USHistoryNMH - Blog. Beyond the Five-Paragraph Essay - National Writing Project. Eric foner on american freedom. The Declaration of Independence: "An Expression of the American Mind" Activity 1.
The Declaration's Origins: Four (4) Primary Sources for Understanding the Declaration of Independence Much of the language and many of the ideas in the Declaration can be found in other documents, to which Jefferson and the other writers had access. In this activity, students will be able to see these influences and understand the evolution of ideas over time that culminated in the Declaration. (At this point, the teacher may want to show students the Maier interview or explain her view of the ideological underpinnings of the Declaration.)
Either working individually or in small groups, students will receive a copy the Declaration of Independence (to be annotated), copies of these four documents, and a chart to record information.As students read each of the four documents, they will search for the portion of the Declaration that was influenced by the document's text. 1. 2. 3. 4. Activity 2. 1. 2. Teacher Annotation in a separate PDF. 3. 4. 5. 6. Instructor's Manual. Abraham Lincoln-Related Curriculum and Lesson Plans. The History Place. Teacher Resources. The Library of Congress offers classroom materials and professional development to help teachers effectively use primary sources from the Library's vast digital collections in their teaching.
Find Library of Congress lesson plans and more that meet Common Core standards, state content standards, and the standards of national organizations. Using Primary Sources Discover quick and easy ways to begin using primary sources in your classroom, with teachers' guides, information on citing sources and copyright, and the Library's primary source analysis tool. TPS Partners The Teaching with Primary Sources Program builds partnerships with educational organizations to support effective instruction using primary sources.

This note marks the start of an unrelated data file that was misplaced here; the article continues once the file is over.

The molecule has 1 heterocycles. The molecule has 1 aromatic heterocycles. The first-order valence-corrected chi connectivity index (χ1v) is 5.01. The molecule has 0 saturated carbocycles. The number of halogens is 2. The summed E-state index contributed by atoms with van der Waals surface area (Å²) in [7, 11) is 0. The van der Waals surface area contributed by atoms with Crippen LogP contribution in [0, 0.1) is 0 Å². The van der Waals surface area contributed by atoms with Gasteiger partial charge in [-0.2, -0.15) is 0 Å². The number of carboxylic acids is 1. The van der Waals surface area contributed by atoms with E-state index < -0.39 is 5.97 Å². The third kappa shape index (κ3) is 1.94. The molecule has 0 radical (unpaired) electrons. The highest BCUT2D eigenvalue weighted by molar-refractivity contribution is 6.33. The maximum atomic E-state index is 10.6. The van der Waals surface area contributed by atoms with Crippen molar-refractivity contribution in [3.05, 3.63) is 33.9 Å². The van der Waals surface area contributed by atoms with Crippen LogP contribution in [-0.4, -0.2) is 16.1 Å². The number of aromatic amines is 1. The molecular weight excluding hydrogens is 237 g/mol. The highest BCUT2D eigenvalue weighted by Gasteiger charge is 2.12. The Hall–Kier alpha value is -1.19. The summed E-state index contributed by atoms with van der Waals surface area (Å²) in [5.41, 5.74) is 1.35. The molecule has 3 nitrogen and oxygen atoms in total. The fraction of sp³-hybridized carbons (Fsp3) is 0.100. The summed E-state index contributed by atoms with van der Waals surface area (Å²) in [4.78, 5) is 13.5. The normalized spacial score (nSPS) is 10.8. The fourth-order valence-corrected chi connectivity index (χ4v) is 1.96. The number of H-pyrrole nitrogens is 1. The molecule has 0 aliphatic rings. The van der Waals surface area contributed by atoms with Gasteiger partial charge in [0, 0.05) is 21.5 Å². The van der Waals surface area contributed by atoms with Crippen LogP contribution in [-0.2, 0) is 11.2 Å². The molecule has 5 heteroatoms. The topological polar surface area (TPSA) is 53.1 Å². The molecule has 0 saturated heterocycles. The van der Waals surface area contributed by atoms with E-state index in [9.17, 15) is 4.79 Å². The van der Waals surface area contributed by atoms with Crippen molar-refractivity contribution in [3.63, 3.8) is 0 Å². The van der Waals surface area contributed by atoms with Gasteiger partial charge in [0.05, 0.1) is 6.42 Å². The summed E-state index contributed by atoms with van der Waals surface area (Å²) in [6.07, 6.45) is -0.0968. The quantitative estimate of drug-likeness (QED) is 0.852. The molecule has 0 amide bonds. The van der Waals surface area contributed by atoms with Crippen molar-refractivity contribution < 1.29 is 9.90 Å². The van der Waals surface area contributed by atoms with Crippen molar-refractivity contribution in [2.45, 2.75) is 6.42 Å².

The Teaching with Primary Sources Journal The TPS Journal is an online publication created by the Library of Congress Educational Outreach Division in collaboration with the TPS Educational Consortium. Primary Sources from the National Humanities Center. The Best of the Humanities on the Web. U.S. History Sourcebook - Advanced. Search for - history - among resources. Facing History and Ourselves. RealClearPolitics - Opinion, News, Analysis, Videos and Polls. Infographics & Data Visualizations. Multimedia Educational Resource for Learning and Online Teaching.
Return to MERLOT II Home Page Search all MERLOT Select to go to your profile Click to expand login or register menu Select to go to your workspace Select to go to your Dashboard Report Select to go to your Content Builder Select to log out Search Terms Enter username Enter password Please give at least one keyword of at least three characters for the search to work with.
Select OK to launch help window cancel help You are now going to MERLOT Help.It will open in a new window For optimal performance of MERLOT functionality, use IE 9 or higher, or Safari on mobile devices You are now going to MERLOT Help. MERLOT is a curated collection of free and open online teaching, learning, and faculty development services contributed and used by an international education community.
Look for learning materials or registered MERLOT members Search MERLOT My Personalized MERLOT community participation MyMERLOT Become a MERLOT Member or an Institutional Support Partner Membership Explore detailed information about MERLOT. Zotero. Critical Thinking Home Page. Defining Critical Thinking. It entails the examination of those structures or elements of thought implicit in all reasoning: purpose, problem, or question-at-issue; assumptions; concepts; empirical grounding; reasoning leading to conclusions; implications and consequences; objections from alternative viewpoints; and frame of reference.
Critical thinking — in being responsive to variable subject matter, issues, and purposes — is incorporated in a family of interwoven modes of thinking, among them: scientific thinking, mathematical thinking, historical thinking, anthropological thinking, economic thinking, moral thinking, and philosophical thinking. Critical thinking can be seen as having two components: 1) a set of information and belief generating and processing skills, and 2) the habit, based on intellectual commitment, of using those skills to guide behavior. Critical thinking varies according to the motivation underlying it. Another Brief Conceptualization of Critical Thinking Why Critical Thinking? (Edward M. Critical Thinking Index Page.
TRC Writing Project Grid. Teachinghistory.org. Dave Eggers' wish: Once Upon a School. Thousands of Free Lesson Plans and Educational Resources for Teachers. Opinion, News, Analysis, Videos and Polls. Stanford History Education Group.